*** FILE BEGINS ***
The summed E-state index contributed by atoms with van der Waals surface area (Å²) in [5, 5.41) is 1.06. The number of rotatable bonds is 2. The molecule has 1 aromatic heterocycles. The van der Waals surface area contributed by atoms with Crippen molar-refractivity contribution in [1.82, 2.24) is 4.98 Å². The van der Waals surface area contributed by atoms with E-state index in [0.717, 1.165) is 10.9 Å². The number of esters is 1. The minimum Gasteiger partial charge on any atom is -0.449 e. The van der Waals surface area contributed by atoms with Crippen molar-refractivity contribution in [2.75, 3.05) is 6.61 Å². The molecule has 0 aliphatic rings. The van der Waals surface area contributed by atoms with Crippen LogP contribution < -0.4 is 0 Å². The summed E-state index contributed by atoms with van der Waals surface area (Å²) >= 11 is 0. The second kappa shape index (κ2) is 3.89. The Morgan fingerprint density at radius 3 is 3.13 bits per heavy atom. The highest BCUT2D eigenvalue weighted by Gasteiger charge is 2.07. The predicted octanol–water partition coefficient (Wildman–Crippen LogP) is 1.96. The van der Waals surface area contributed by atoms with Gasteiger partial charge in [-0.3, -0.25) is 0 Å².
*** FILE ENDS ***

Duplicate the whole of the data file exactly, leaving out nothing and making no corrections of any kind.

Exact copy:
The summed E-state index contributed by atoms with van der Waals surface area (Å²) in [5, 5.41) is 1.06. The number of rotatable bonds is 2. The molecule has 1 aromatic heterocycles. The van der Waals surface area contributed by atoms with Crippen molar-refractivity contribution in [1.82, 2.24) is 4.98 Å². The van der Waals surface area contributed by atoms with E-state index in [0.717, 1.165) is 10.9 Å². The number of esters is 1. The minimum Gasteiger partial charge on any atom is -0.449 e. The van der Waals surface area contributed by atoms with Crippen molar-refractivity contribution in [2.75, 3.05) is 6.61 Å². The molecule has 0 aliphatic rings. The van der Waals surface area contributed by atoms with Crippen LogP contribution < -0.4 is 0 Å². The summed E-state index contributed by atoms with van der Waals surface area (Å²) >= 11 is 0. The second kappa shape index (κ2) is 3.89. The Morgan fingerprint density at radius 3 is 3.13 bits per heavy atom. The highest BCUT2D eigenvalue weighted by Gasteiger charge is 2.07. The predicted octanol–water partition coefficient (Wildman–Crippen LogP) is 1.96. The van der Waals surface area contributed by atoms with Gasteiger partial charge in [-0.3, -0.25) is 0 Å².